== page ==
Cyprus has secured a package of rescue loans after a series of lengthy negotiations today, saving the country from a banking system collapse and bankruptcy, according to two EU diplomats.
The country needs a 10 billion euro bailout in order to recapitalise its banks and keep the government afloat.
There were reports yesterday that Cypriot president Nicos Anastasiades threatened to resign because of the amount of sticking points during negotiations, which were subject to several delay.
Cyprus is now set to close down one of its two biggest banks and restructure the second one as part of an international bailout.
Bank depositors of up to 100,000 euros will ultimately not suffer any losses but bigger depositors will contribute to recapitalising the bank that is to be restructured - Bank of Cyprus.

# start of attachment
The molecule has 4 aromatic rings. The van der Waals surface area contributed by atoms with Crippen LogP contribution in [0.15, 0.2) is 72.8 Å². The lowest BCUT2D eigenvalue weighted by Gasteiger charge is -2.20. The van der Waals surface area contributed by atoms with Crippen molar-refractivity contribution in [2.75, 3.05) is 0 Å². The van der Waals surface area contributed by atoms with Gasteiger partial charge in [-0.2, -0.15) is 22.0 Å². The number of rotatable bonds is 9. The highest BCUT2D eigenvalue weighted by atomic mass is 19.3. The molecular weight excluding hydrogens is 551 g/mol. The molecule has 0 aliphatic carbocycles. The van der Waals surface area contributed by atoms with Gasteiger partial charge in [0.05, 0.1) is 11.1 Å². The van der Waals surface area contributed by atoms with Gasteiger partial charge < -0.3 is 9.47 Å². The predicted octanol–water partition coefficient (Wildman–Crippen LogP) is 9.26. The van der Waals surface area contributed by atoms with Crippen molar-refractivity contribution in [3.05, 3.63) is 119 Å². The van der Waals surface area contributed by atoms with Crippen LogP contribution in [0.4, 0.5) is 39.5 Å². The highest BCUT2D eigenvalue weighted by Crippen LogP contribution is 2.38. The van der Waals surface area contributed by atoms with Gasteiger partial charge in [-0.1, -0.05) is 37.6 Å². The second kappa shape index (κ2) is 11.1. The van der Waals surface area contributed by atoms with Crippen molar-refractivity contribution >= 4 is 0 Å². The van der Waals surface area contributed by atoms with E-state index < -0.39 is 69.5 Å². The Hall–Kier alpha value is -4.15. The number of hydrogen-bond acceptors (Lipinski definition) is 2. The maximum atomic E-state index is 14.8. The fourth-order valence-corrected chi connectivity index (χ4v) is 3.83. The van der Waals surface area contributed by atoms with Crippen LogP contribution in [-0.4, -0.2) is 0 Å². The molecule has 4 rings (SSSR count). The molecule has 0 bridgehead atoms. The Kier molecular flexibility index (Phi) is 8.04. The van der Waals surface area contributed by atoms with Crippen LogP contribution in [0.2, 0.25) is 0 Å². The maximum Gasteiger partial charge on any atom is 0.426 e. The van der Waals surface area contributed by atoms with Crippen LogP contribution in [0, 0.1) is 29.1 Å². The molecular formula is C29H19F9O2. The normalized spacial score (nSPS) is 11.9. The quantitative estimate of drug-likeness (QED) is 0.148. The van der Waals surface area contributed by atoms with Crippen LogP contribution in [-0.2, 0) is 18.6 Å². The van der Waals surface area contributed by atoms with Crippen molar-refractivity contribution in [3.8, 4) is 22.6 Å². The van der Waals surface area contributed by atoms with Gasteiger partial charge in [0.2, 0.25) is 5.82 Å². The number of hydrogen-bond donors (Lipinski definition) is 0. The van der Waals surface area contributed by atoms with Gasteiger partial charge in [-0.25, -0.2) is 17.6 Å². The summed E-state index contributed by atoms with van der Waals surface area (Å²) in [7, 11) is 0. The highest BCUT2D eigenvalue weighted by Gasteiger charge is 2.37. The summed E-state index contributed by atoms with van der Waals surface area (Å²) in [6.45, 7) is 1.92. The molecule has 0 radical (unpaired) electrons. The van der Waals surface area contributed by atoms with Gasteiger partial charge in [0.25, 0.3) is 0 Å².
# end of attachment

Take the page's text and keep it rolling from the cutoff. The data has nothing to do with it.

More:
Shareholders, bondholders and those who held deposits above 100,000 euros in Laiki bank, which will be closed down, will cover the cost of the resolution, eurozone ministers and the International Monetary Fund decided.
Depositors with over 100,000 euros in the Bank of Cyprus will see their money above that threshold frozen until it is clear how much of it will be needed to recapitalise the bank so that it can reach a capital ratio of 9 percent.